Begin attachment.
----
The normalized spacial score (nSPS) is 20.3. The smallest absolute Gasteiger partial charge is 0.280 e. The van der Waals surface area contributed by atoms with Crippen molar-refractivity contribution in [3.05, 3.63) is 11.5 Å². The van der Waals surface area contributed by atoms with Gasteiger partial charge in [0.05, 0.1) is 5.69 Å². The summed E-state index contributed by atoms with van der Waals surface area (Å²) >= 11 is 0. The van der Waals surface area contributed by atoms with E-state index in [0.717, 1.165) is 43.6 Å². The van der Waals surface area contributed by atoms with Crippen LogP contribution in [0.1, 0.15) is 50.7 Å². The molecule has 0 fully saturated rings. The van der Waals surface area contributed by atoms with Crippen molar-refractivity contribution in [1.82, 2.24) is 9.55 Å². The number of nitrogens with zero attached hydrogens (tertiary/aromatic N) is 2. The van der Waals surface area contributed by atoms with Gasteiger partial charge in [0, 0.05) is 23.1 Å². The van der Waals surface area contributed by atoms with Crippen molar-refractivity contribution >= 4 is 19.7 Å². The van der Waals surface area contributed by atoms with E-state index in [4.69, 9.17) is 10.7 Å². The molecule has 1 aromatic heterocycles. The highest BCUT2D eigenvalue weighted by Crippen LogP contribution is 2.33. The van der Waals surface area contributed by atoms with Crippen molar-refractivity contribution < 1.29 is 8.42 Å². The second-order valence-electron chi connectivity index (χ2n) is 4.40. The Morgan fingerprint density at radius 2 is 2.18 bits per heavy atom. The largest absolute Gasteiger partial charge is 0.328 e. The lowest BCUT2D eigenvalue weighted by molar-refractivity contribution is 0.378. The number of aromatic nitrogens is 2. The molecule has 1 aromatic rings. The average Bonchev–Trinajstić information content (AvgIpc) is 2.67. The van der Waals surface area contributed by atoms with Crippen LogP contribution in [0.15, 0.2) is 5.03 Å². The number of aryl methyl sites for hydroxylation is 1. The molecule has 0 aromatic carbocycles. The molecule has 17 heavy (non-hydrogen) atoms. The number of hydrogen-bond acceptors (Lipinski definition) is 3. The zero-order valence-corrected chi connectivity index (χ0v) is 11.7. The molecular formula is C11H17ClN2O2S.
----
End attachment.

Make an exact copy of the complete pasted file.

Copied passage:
The normalized spacial score (nSPS) is 20.3. The smallest absolute Gasteiger partial charge is 0.280 e. The van der Waals surface area contributed by atoms with Crippen molar-refractivity contribution in [3.05, 3.63) is 11.5 Å². The van der Waals surface area contributed by atoms with Gasteiger partial charge in [0.05, 0.1) is 5.69 Å². The summed E-state index contributed by atoms with van der Waals surface area (Å²) >= 11 is 0. The van der Waals surface area contributed by atoms with E-state index in [0.717, 1.165) is 43.6 Å². The van der Waals surface area contributed by atoms with Crippen LogP contribution in [0.1, 0.15) is 50.7 Å². The molecule has 0 fully saturated rings. The van der Waals surface area contributed by atoms with Crippen molar-refractivity contribution in [1.82, 2.24) is 9.55 Å². The number of nitrogens with zero attached hydrogens (tertiary/aromatic N) is 2. The van der Waals surface area contributed by atoms with Gasteiger partial charge in [0, 0.05) is 23.1 Å². The van der Waals surface area contributed by atoms with Crippen molar-refractivity contribution >= 4 is 19.7 Å². The van der Waals surface area contributed by atoms with E-state index in [4.69, 9.17) is 10.7 Å². The molecule has 1 aromatic heterocycles. The highest BCUT2D eigenvalue weighted by Crippen LogP contribution is 2.33. The van der Waals surface area contributed by atoms with Crippen molar-refractivity contribution < 1.29 is 8.42 Å². The second-order valence-electron chi connectivity index (χ2n) is 4.40. The Morgan fingerprint density at radius 2 is 2.18 bits per heavy atom. The largest absolute Gasteiger partial charge is 0.328 e. The lowest BCUT2D eigenvalue weighted by molar-refractivity contribution is 0.378. The number of aromatic nitrogens is 2. The molecule has 1 aromatic rings. The average Bonchev–Trinajstić information content (AvgIpc) is 2.67. The van der Waals surface area contributed by atoms with Crippen LogP contribution in [0.15, 0.2) is 5.03 Å². The number of aryl methyl sites for hydroxylation is 1. The molecule has 0 aromatic carbocycles. The molecule has 17 heavy (non-hydrogen) atoms. The number of hydrogen-bond acceptors (Lipinski definition) is 3. The zero-order valence-corrected chi connectivity index (χ0v) is 11.7. The molecular formula is C11H17ClN2O2S.